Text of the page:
Android P introduced a rather magical ability for smart text and image selection (on Pixel devices, mostly in English). When you opened the app switcher, a.k.a. Overview or Recents, you could tap and hold on any text or image to share it to another app. This allowed users to circumvent certain apps' lack of a proper share menu, so you could send Instagram pics as proper images via other apps, instead of sending post links. The same was true of Spotify album art or Facebook images, and more. Sadly, in Android Q beta 2, this isn't working.
One of the changes introduced with Android Pie was a list of suggested apps and App Actions in the drawer and the Overview screen when you were switching between apps. However, that was a customizable setting that you could disable if you wanted. With Q's latest Beta 4, the setting is gone, meaning you can't get rid of those icons if you don't want to see them.
One of the features that launched with early developer previews of Android 9 Pie was the option to select text and share images straight from Overview (aka Recents). Google promised that plenty of contextual options would show up there, like Spotify or Google Play Music when selecting the name of an artist, or Maps when selecting an address. Another integration that would have made a lot of sense is Lens, but Google's image recognition wonder was not showing up there — until now that is.
A cool little feature in the Android P Developer Previews was that you could select text and images from any item on the Overview screen. Unfortunately, it stopped working on original Pixel devices — intentionally, it seems, as Google support marked an Issue Tracker complaint about it "Won't Fix (Intended Behavior)." But the feature has now made it to the full release of Android 9 Pie, even on 2016 Pixels.
Long ago, before Google Now turned into the Feed, Google used to provide you with an easily accessible summary of custom tailored, account-scraped stuff, useful for keeping track of various deadlines or ongoing details. In that transition to Feed, though, the information was relegated to a new "Upcoming" tab in the Google app, and the personal overview started to stagnate a bit. Well, Google's bringing it all back better than ever via the Assistant.
In its everlasting quest to get information that matters to you, Google announced at I/O 2018 a new Assistant experience that would consolidate the stuff you care about most in a central Feed-like overview page. With a vague launch time of "this summer," we didn't have any exact timeline for the feature's launch, but just as the calendar flipped over to "summer" officially, we received one tip of the new interface going live for a reader.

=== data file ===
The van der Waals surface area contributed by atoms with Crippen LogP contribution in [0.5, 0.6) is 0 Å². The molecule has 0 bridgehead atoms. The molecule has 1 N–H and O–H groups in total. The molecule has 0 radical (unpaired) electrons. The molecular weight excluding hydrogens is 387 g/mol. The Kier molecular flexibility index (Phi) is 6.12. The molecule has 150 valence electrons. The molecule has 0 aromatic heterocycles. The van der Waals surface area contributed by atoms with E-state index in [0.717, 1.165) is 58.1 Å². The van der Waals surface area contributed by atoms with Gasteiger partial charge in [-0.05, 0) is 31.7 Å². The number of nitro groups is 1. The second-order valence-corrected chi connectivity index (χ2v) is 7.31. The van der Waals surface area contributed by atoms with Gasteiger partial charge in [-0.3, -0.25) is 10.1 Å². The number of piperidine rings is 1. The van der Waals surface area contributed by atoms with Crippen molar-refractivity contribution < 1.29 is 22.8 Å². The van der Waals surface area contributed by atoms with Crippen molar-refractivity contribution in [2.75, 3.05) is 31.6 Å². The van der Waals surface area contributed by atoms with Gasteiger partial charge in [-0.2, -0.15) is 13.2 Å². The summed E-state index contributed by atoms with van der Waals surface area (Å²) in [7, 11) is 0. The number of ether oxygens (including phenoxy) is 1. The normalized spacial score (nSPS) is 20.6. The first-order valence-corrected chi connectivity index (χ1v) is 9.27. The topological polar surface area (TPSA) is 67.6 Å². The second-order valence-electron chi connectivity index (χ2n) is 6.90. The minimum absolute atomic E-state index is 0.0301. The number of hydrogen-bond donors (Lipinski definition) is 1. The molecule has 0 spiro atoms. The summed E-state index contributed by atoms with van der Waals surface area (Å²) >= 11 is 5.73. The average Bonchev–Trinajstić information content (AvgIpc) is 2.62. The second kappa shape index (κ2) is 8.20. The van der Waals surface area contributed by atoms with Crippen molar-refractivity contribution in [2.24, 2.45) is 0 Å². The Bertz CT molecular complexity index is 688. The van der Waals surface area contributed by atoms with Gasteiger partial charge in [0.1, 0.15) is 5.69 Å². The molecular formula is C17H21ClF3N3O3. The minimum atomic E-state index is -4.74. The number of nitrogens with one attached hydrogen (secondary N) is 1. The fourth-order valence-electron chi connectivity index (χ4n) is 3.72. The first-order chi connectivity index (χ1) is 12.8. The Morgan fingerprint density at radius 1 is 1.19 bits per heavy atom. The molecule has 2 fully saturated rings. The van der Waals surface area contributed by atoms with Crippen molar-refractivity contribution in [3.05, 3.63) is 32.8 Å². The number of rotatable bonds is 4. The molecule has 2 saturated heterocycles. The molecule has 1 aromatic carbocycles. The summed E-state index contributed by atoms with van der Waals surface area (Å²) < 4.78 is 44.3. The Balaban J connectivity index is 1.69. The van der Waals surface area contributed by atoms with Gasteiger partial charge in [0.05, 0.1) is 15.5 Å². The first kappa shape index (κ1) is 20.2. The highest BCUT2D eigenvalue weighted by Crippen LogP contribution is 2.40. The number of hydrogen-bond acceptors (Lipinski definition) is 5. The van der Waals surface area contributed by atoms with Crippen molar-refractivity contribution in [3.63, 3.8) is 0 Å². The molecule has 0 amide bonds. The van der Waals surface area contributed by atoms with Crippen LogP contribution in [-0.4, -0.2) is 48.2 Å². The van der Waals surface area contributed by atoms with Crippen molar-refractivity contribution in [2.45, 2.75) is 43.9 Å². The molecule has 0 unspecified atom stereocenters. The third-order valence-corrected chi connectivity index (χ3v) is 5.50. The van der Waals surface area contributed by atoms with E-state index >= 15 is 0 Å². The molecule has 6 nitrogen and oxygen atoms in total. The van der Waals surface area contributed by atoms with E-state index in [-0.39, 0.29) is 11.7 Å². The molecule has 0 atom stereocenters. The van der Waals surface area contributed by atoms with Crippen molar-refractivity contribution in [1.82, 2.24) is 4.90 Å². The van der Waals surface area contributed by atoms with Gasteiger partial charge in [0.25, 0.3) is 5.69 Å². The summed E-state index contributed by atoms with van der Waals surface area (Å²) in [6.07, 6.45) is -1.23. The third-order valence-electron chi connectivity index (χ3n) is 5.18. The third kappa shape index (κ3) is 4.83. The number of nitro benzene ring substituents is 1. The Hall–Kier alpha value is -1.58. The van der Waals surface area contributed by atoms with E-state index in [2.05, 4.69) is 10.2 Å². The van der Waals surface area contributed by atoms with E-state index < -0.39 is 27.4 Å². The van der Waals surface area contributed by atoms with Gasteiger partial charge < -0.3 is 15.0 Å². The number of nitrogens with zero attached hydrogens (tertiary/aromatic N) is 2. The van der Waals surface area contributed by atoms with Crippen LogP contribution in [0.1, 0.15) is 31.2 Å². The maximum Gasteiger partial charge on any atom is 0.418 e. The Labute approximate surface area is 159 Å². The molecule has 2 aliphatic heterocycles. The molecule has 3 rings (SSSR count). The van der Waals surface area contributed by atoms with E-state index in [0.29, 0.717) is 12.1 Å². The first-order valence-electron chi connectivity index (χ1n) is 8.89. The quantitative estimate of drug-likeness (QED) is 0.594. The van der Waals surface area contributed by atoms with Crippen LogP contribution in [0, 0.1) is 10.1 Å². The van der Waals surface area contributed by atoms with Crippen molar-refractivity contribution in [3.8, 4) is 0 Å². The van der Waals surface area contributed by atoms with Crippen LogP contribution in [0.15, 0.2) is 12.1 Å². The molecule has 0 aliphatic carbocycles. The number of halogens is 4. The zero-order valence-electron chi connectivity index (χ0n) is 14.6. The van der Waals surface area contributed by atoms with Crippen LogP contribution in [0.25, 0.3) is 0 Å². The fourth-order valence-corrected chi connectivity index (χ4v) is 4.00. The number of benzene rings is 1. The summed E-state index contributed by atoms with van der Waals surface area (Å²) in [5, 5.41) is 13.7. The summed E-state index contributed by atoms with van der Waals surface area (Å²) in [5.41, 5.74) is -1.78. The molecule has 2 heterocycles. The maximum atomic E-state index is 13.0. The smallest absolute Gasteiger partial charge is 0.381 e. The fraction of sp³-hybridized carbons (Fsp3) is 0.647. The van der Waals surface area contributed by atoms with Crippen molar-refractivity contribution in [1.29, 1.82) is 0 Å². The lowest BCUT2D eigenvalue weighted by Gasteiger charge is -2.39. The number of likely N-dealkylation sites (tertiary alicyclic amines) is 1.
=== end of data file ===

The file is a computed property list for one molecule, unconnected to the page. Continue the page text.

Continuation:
You already saw a few things the overview button can do in our split-screen video demo, but that's just the tip of the iceberg. Google is taking app switching seriously in Android N by turbocharging the overview button. You can now switch between open apps without touching anything but that one button. Check out the video below for a demo.
Android 5.0 Lollipop (known previously as just L) was the biggest change to Android since Ice Cream Sandwich. Frankly, I’d rank it as the biggest change to Android ever, for a variety of reasons.
Google has ostensibly searched every corner of Android for opportunities to tweak, improve, or completely reimagine the platform, and Lollipop is the result.
The most noticeable change was undoubtedly the addition of material design, the very first time Google has openly, publicly taken on a cohesive and thoughtful design philosophy, making it - in theory - accessible to everyone, and defining its rules clearly. Material design, which I've written about before, is a huge design shift, which can trace its roots all the way back to Matias Duarte's work on Palm's WebOS.
In the run-up to I/O (starting all the way back in March), we posted a relatively large number of leaks and rumors based on information that was provided to us about some of Google's plans. It's easy to lose track of all the rumors, and just how accurate they turned out (or didn't turn out) to be, so we thought it would be helpful to do a quick recap of the pre-I/O rumors now that the dust has settled.
As always, we want to remain accountable for our content, and looking at what our information indicated about Google's plans vs what Google has actually done so far will be a fun exercise.
Samsung has formally taken the covers off the Galaxy Tab S, and now it's time to see what this puppy is capable of. Okay, you will actually have to wait for reviews to start flowing in for that, but in the meantime, the company has released its official first look video. Here you can see a spiffy young gentleman break down all the niceties about the tablet that we've covered a few times before. But hey, a picture's worth a thousand words, and video has to be worth even more. So save yourself some reading and give this thing a gander.
The video starts by highlighting the Tab S's thin design and powerful specs, but it quickly moves on to more interesting bits.